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WVU Women’s Basketball

Scoring Droughts Prove to Be WVU Women’s Basketball’s Kryptonite



WVU Women's Basketball JJ Quinerly

KANSAS CITY, Mo. — Head coach Mark Kellogg’s WVU women’s basketball team has been firing on all cylinders on the defensive side of the ball all season long, but the one thing that has plagued his team in big games has untimely been scoring droughts.

In the Big 12 tournament specifically, the Mountaineers incurred an over six minute-long scoring drought against Cincinnati in their opening game, but were saved by a good defensive showing. However, three substantial scoring droughts proved to be the difference maker in their 65-62 loss to the No. 3 seeded Kansas State in their quarterfinal matchup on Saturday night.

The first, a 5:28 long scoring drought spanning over the end of the first quarter and beginning of the second which saw the Wildcats claw back from down 23-13 to pull a once upstanding Mountaineer lead to within four. The second, lasting 3:07 during the third quarter which began with the Mountaineers down 34-36 and ended with them trailing by 10. Lastly, a 3:22 drought at the beginning of the fourth that had West Virginia up 51-49 at the beginning and down 57-51 at the end.

“We really screeched to a halt in that second quarter,” Kellogg said. “They switched to a zone and it hurt us combined with some foul trouble.”

That’s 11:57 of total time without a single ball going into the rim for the Mountaineers, more than a full quarter of basketball and during that timespan the Wildcats outscored them 22-0. Funnily enough, 22-0 is actually a very respectable number given the longevity of the scorelessness and that’s thanks to some characteristically sound play on the defensive end.

“I think we came into that second quarter a little too relaxed and calm,” JJ Quinerly said. “We are a relaxed group of girls but we needed to have that same fire as we did in the first quarter to start the second.”

In a game that ended with a three-point deficit, eliminating just one of these scoreless runs is a game changer, but the Mountaineers were unable to do so. Most of these scoreless runs can be attributed to a variety of things, whether it be poor shot selection or complacency when running their set plays on offense. Kylee Blacksten’s absence in the second quarter due to foul trouble was a huge factor for the longest of the droughts, as her absence allowed Ayoka Lee to not have to guard her on the perimeter and stick to the paint where she is one of the best defenders in the country.

“Yeah when [Blacksten’s] out there it brings Lee to the outside because she’s more of a four that we play at the five position,” Kellogg said. “When she’s out there it really opens up the paint for JJ and [Jordan Harrison] and when she’s absent that advantage goes away.”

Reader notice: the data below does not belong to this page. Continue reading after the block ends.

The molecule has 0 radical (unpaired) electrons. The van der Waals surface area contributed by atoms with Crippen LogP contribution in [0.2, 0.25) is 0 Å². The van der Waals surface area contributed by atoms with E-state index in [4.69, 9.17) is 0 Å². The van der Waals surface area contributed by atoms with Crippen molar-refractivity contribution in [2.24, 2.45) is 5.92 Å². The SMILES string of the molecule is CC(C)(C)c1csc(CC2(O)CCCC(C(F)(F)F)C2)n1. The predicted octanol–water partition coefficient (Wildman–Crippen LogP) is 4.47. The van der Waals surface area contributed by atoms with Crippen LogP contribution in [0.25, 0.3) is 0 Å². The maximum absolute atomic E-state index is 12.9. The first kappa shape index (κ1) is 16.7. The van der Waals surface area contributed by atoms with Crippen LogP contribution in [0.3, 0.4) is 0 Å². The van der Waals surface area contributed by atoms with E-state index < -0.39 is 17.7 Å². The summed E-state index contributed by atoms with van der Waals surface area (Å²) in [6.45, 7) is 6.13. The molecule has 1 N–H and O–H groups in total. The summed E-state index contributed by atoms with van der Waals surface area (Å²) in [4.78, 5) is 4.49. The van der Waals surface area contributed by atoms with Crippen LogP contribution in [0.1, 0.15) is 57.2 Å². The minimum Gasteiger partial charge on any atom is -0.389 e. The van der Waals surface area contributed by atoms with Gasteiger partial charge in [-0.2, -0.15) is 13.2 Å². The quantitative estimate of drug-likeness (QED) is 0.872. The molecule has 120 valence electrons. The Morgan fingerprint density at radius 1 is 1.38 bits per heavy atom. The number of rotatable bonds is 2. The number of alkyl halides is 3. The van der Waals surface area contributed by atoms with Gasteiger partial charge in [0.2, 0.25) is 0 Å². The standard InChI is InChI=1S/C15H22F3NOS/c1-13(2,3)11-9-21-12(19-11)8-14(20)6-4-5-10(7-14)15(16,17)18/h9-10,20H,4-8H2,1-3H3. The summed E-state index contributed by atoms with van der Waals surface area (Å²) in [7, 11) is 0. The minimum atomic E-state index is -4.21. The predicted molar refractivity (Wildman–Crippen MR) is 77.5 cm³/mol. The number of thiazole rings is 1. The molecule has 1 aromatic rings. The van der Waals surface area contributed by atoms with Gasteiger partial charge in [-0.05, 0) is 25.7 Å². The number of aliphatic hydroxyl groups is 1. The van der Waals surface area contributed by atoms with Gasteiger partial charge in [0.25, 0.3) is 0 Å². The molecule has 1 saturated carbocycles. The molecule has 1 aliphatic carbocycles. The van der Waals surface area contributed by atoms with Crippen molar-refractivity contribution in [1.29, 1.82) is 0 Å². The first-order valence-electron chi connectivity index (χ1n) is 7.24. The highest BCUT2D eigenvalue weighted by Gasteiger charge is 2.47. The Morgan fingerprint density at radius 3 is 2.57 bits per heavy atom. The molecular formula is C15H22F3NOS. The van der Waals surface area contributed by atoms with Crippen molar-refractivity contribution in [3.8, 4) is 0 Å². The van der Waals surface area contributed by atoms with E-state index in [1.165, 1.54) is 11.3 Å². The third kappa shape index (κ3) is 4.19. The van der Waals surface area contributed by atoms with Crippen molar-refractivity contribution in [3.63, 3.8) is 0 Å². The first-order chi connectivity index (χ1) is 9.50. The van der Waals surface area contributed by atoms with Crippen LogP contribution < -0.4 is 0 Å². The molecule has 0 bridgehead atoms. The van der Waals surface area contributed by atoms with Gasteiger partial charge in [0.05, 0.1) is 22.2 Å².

As early as their loss to No. 10 Texas, the Mountaineers went into half-time down 37-25a nd after a 5:01 scoring drought were down 47-25 with the game officially out of reach. In a loss to then No. 18 Baylor, a 4:28 long skid saw Coach Kellogg’s crew go from down 15-13 to 24-13. All of these droughts are just a few to name of, but all of them have a few things in common. They are in big games against teams that West Virginia looked promising against but just couldn’t find themselves on the right sides of things at the final buzzer. Of West Virginia’s seven losses just two of them are to unranked teams, and the majority of those losses to Top 25 opponents can be attributed to unusually large scoring droughts that swung the game.

West Virginia’s ability to overcome these droughts with their defense is admirable but with their next obstacle almost certainly being the Round of 64 in the NCAA Tournament, these droughts will not fly against teams hungry to be the last one’s standing. Coach Kellogg was asked about his thoughts on his team not being able to be on the right side of matchups against big teams postgame.

“I don’t think [we can’t get over the hump] at all,” Kellogg said. “These are one possession games and you hang on to every possession in the postseason, we just didn’t respond quick enough to some of those runs.”

Kellogg has praised his teams ability to respond on numerous occassions this season, but they will need to respond harder in the NCAA Tournament if they are going to go far. The question of whether they can do it is only something West Virginia fans can find out by seeing it, and whether these close games have battle-tested the Mountaineers enough is yet to be seen.

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